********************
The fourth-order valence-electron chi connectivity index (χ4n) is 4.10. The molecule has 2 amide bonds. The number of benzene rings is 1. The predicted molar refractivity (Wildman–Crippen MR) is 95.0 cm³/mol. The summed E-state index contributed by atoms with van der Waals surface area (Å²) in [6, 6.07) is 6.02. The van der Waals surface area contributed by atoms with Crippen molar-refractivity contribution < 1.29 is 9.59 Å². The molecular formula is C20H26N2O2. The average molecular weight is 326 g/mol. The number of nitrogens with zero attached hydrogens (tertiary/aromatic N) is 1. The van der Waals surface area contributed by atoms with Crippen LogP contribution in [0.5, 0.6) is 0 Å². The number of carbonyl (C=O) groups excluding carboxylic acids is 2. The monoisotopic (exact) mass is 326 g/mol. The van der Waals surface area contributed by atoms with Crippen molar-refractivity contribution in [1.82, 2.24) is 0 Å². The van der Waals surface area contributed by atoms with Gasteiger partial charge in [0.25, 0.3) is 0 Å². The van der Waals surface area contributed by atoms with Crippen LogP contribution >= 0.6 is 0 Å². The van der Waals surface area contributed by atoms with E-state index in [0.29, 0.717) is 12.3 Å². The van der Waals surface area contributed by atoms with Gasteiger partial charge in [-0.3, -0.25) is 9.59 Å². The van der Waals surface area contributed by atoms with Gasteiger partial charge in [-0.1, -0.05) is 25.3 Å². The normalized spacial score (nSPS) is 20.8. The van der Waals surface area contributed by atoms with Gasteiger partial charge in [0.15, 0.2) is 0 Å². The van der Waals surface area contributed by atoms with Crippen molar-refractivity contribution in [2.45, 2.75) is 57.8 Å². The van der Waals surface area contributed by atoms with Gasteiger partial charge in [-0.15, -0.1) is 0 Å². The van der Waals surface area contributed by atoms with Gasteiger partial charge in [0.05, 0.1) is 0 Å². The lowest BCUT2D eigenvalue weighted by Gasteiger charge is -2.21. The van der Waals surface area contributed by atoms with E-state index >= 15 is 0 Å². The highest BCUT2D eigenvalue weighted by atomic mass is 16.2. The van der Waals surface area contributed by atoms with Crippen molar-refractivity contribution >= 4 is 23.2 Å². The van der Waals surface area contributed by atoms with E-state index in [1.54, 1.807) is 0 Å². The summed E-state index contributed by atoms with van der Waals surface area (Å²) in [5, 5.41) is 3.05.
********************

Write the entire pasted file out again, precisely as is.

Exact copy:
The fourth-order valence-electron chi connectivity index (χ4n) is 4.10. The molecule has 2 amide bonds. The number of benzene rings is 1. The predicted molar refractivity (Wildman–Crippen MR) is 95.0 cm³/mol. The summed E-state index contributed by atoms with van der Waals surface area (Å²) in [6, 6.07) is 6.02. The van der Waals surface area contributed by atoms with Crippen molar-refractivity contribution < 1.29 is 9.59 Å². The molecular formula is C20H26N2O2. The average molecular weight is 326 g/mol. The number of nitrogens with zero attached hydrogens (tertiary/aromatic N) is 1. The van der Waals surface area contributed by atoms with Crippen LogP contribution in [0.5, 0.6) is 0 Å². The number of carbonyl (C=O) groups excluding carboxylic acids is 2. The monoisotopic (exact) mass is 326 g/mol. The van der Waals surface area contributed by atoms with Crippen molar-refractivity contribution in [1.82, 2.24) is 0 Å². The van der Waals surface area contributed by atoms with Gasteiger partial charge in [0.25, 0.3) is 0 Å². The van der Waals surface area contributed by atoms with Crippen LogP contribution >= 0.6 is 0 Å². The van der Waals surface area contributed by atoms with E-state index in [0.29, 0.717) is 12.3 Å². The van der Waals surface area contributed by atoms with Gasteiger partial charge in [-0.3, -0.25) is 9.59 Å². The van der Waals surface area contributed by atoms with Gasteiger partial charge in [-0.1, -0.05) is 25.3 Å². The normalized spacial score (nSPS) is 20.8. The van der Waals surface area contributed by atoms with Gasteiger partial charge in [0.15, 0.2) is 0 Å². The van der Waals surface area contributed by atoms with Crippen molar-refractivity contribution in [2.45, 2.75) is 57.8 Å². The van der Waals surface area contributed by atoms with Gasteiger partial charge in [-0.15, -0.1) is 0 Å². The van der Waals surface area contributed by atoms with Gasteiger partial charge in [0.05, 0.1) is 0 Å². The lowest BCUT2D eigenvalue weighted by Gasteiger charge is -2.21. The van der Waals surface area contributed by atoms with E-state index >= 15 is 0 Å². The highest BCUT2D eigenvalue weighted by atomic mass is 16.2. The van der Waals surface area contributed by atoms with Crippen molar-refractivity contribution >= 4 is 23.2 Å². The van der Waals surface area contributed by atoms with E-state index in [1.54, 1.807) is 0 Å². The summed E-state index contributed by atoms with van der Waals surface area (Å²) in [5, 5.41) is 3.05.